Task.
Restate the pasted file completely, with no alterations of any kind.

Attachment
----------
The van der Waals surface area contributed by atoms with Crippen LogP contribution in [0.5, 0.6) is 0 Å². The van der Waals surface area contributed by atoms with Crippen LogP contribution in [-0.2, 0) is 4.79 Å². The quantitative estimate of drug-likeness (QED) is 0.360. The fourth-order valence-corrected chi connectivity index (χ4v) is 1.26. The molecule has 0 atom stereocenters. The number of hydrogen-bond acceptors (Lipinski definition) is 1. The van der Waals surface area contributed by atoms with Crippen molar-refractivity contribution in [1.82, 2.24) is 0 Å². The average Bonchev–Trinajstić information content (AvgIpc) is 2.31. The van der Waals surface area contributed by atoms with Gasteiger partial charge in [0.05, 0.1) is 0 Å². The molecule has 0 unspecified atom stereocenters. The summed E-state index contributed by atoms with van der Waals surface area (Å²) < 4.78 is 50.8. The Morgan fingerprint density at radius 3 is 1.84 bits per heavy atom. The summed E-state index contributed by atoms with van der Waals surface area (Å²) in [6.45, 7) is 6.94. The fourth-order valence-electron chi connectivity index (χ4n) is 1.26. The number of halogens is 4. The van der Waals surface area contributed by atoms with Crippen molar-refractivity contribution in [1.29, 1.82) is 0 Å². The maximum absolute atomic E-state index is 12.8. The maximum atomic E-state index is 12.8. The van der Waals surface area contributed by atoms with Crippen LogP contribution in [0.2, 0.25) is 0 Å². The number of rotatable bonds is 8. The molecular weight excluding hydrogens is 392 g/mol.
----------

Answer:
The van der Waals surface area contributed by atoms with Crippen LogP contribution in [0.5, 0.6) is 0 Å². The van der Waals surface area contributed by atoms with Crippen LogP contribution in [-0.2, 0) is 4.79 Å². The quantitative estimate of drug-likeness (QED) is 0.360. The fourth-order valence-corrected chi connectivity index (χ4v) is 1.26. The molecule has 0 atom stereocenters. The number of hydrogen-bond acceptors (Lipinski definition) is 1. The van der Waals surface area contributed by atoms with Crippen molar-refractivity contribution in [1.82, 2.24) is 0 Å². The average Bonchev–Trinajstić information content (AvgIpc) is 2.31. The van der Waals surface area contributed by atoms with Gasteiger partial charge in [0.05, 0.1) is 0 Å². The molecule has 0 unspecified atom stereocenters. The summed E-state index contributed by atoms with van der Waals surface area (Å²) < 4.78 is 50.8. The Morgan fingerprint density at radius 3 is 1.84 bits per heavy atom. The summed E-state index contributed by atoms with van der Waals surface area (Å²) in [6.45, 7) is 6.94. The fourth-order valence-electron chi connectivity index (χ4n) is 1.26. The number of halogens is 4. The van der Waals surface area contributed by atoms with Crippen molar-refractivity contribution in [1.29, 1.82) is 0 Å². The maximum absolute atomic E-state index is 12.8. The maximum atomic E-state index is 12.8. The van der Waals surface area contributed by atoms with Crippen LogP contribution in [0.2, 0.25) is 0 Å². The number of rotatable bonds is 8. The molecular weight excluding hydrogens is 392 g/mol.